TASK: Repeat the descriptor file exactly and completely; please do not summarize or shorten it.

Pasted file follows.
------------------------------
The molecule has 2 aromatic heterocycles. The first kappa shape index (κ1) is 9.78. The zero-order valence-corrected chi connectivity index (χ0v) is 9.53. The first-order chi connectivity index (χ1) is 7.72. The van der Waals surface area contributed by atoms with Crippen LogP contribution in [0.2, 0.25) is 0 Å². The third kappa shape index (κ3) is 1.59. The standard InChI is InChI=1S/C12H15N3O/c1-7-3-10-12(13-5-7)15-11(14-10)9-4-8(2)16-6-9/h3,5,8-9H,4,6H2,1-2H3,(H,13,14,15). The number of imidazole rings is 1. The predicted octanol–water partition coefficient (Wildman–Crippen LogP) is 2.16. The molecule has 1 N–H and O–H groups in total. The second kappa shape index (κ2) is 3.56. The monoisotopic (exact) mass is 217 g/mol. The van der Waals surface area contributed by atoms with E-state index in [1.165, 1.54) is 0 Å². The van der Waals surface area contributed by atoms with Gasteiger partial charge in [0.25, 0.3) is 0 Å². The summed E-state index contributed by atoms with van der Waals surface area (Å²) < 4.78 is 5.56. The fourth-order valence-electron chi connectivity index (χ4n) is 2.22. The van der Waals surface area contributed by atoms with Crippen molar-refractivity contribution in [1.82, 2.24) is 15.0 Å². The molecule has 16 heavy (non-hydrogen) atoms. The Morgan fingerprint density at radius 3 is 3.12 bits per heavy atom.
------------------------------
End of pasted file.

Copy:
The molecule has 2 aromatic heterocycles. The first kappa shape index (κ1) is 9.78. The zero-order valence-corrected chi connectivity index (χ0v) is 9.53. The first-order chi connectivity index (χ1) is 7.72. The van der Waals surface area contributed by atoms with Crippen LogP contribution in [0.2, 0.25) is 0 Å². The third kappa shape index (κ3) is 1.59. The standard InChI is InChI=1S/C12H15N3O/c1-7-3-10-12(13-5-7)15-11(14-10)9-4-8(2)16-6-9/h3,5,8-9H,4,6H2,1-2H3,(H,13,14,15). The number of imidazole rings is 1. The predicted octanol–water partition coefficient (Wildman–Crippen LogP) is 2.16. The molecule has 1 N–H and O–H groups in total. The second kappa shape index (κ2) is 3.56. The monoisotopic (exact) mass is 217 g/mol. The van der Waals surface area contributed by atoms with E-state index in [1.165, 1.54) is 0 Å². The van der Waals surface area contributed by atoms with Gasteiger partial charge in [0.25, 0.3) is 0 Å². The summed E-state index contributed by atoms with van der Waals surface area (Å²) < 4.78 is 5.56. The fourth-order valence-electron chi connectivity index (χ4n) is 2.22. The van der Waals surface area contributed by atoms with Crippen molar-refractivity contribution in [1.82, 2.24) is 15.0 Å². The molecule has 16 heavy (non-hydrogen) atoms. The Morgan fingerprint density at radius 3 is 3.12 bits per heavy atom.